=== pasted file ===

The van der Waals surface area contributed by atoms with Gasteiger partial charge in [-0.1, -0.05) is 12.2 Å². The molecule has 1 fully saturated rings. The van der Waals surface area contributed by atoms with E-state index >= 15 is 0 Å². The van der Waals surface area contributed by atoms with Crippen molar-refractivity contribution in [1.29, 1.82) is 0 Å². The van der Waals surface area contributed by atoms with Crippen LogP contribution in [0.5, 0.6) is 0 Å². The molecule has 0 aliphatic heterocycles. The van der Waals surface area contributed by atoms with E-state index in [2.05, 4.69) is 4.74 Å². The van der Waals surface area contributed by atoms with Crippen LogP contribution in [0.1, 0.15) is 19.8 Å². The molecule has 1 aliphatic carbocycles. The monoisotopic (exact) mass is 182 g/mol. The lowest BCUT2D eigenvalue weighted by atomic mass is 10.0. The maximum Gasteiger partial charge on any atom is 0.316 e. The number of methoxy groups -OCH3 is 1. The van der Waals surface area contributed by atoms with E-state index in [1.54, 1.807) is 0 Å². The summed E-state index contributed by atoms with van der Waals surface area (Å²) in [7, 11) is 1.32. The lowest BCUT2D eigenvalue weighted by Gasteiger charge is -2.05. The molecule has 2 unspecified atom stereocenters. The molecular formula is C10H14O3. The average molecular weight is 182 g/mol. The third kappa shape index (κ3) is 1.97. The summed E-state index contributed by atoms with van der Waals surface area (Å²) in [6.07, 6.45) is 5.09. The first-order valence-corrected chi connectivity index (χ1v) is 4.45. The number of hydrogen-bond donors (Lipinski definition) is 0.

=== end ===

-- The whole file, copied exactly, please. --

The van der Waals surface area contributed by atoms with Gasteiger partial charge in [-0.1, -0.05) is 12.2 Å². The molecule has 1 fully saturated rings. The van der Waals surface area contributed by atoms with E-state index >= 15 is 0 Å². The van der Waals surface area contributed by atoms with Crippen molar-refractivity contribution in [1.29, 1.82) is 0 Å². The van der Waals surface area contributed by atoms with Crippen LogP contribution in [0.5, 0.6) is 0 Å². The molecule has 0 aliphatic heterocycles. The van der Waals surface area contributed by atoms with E-state index in [2.05, 4.69) is 4.74 Å². The van der Waals surface area contributed by atoms with Crippen LogP contribution in [0.1, 0.15) is 19.8 Å². The molecule has 1 aliphatic carbocycles. The monoisotopic (exact) mass is 182 g/mol. The lowest BCUT2D eigenvalue weighted by atomic mass is 10.0. The maximum Gasteiger partial charge on any atom is 0.316 e. The number of methoxy groups -OCH3 is 1. The van der Waals surface area contributed by atoms with E-state index in [1.54, 1.807) is 0 Å². The summed E-state index contributed by atoms with van der Waals surface area (Å²) in [7, 11) is 1.32. The lowest BCUT2D eigenvalue weighted by Gasteiger charge is -2.05. The molecule has 2 unspecified atom stereocenters. The molecular formula is C10H14O3. The average molecular weight is 182 g/mol. The third kappa shape index (κ3) is 1.97. The summed E-state index contributed by atoms with van der Waals surface area (Å²) in [6.07, 6.45) is 5.09. The first-order valence-corrected chi connectivity index (χ1v) is 4.45. The number of hydrogen-bond donors (Lipinski definition) is 0.